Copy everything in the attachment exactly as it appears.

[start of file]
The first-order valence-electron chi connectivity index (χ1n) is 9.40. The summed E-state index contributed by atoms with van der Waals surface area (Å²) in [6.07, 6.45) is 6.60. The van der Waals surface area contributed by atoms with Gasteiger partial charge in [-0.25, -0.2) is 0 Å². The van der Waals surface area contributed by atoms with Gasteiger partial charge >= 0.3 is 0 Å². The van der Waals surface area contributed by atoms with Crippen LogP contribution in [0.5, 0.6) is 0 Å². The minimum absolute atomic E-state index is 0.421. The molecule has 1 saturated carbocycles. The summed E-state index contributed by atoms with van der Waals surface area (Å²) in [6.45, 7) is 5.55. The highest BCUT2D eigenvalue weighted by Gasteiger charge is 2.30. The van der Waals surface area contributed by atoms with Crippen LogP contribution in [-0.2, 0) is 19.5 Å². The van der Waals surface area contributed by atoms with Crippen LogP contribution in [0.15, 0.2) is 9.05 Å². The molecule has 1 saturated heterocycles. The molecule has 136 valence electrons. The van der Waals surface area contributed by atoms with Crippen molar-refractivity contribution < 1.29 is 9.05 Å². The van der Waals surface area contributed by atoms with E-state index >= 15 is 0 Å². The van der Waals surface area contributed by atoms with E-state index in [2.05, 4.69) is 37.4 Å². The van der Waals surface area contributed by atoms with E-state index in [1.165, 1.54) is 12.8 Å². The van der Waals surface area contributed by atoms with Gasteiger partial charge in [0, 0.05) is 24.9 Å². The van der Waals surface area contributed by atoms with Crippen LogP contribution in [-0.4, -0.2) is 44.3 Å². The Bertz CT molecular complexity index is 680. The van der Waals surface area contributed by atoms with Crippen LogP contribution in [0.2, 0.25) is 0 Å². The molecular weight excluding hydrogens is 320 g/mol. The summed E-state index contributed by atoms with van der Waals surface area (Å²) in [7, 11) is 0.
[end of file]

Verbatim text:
The first-order valence-electron chi connectivity index (χ1n) is 9.40. The summed E-state index contributed by atoms with van der Waals surface area (Å²) in [6.07, 6.45) is 6.60. The van der Waals surface area contributed by atoms with Gasteiger partial charge in [-0.25, -0.2) is 0 Å². The van der Waals surface area contributed by atoms with Gasteiger partial charge >= 0.3 is 0 Å². The van der Waals surface area contributed by atoms with Crippen LogP contribution in [0.5, 0.6) is 0 Å². The minimum absolute atomic E-state index is 0.421. The molecule has 1 saturated carbocycles. The summed E-state index contributed by atoms with van der Waals surface area (Å²) in [6.45, 7) is 5.55. The highest BCUT2D eigenvalue weighted by Gasteiger charge is 2.30. The van der Waals surface area contributed by atoms with Crippen LogP contribution in [-0.2, 0) is 19.5 Å². The van der Waals surface area contributed by atoms with Crippen LogP contribution in [0.15, 0.2) is 9.05 Å². The molecule has 1 saturated heterocycles. The molecule has 136 valence electrons. The van der Waals surface area contributed by atoms with Crippen molar-refractivity contribution < 1.29 is 9.05 Å². The van der Waals surface area contributed by atoms with E-state index >= 15 is 0 Å². The van der Waals surface area contributed by atoms with E-state index in [2.05, 4.69) is 37.4 Å². The van der Waals surface area contributed by atoms with E-state index in [1.165, 1.54) is 12.8 Å². The van der Waals surface area contributed by atoms with Gasteiger partial charge in [0, 0.05) is 24.9 Å². The van der Waals surface area contributed by atoms with Crippen LogP contribution in [-0.4, -0.2) is 44.3 Å². The Bertz CT molecular complexity index is 680. The van der Waals surface area contributed by atoms with Crippen LogP contribution in [0.2, 0.25) is 0 Å². The molecular weight excluding hydrogens is 320 g/mol. The summed E-state index contributed by atoms with van der Waals surface area (Å²) in [7, 11) is 0.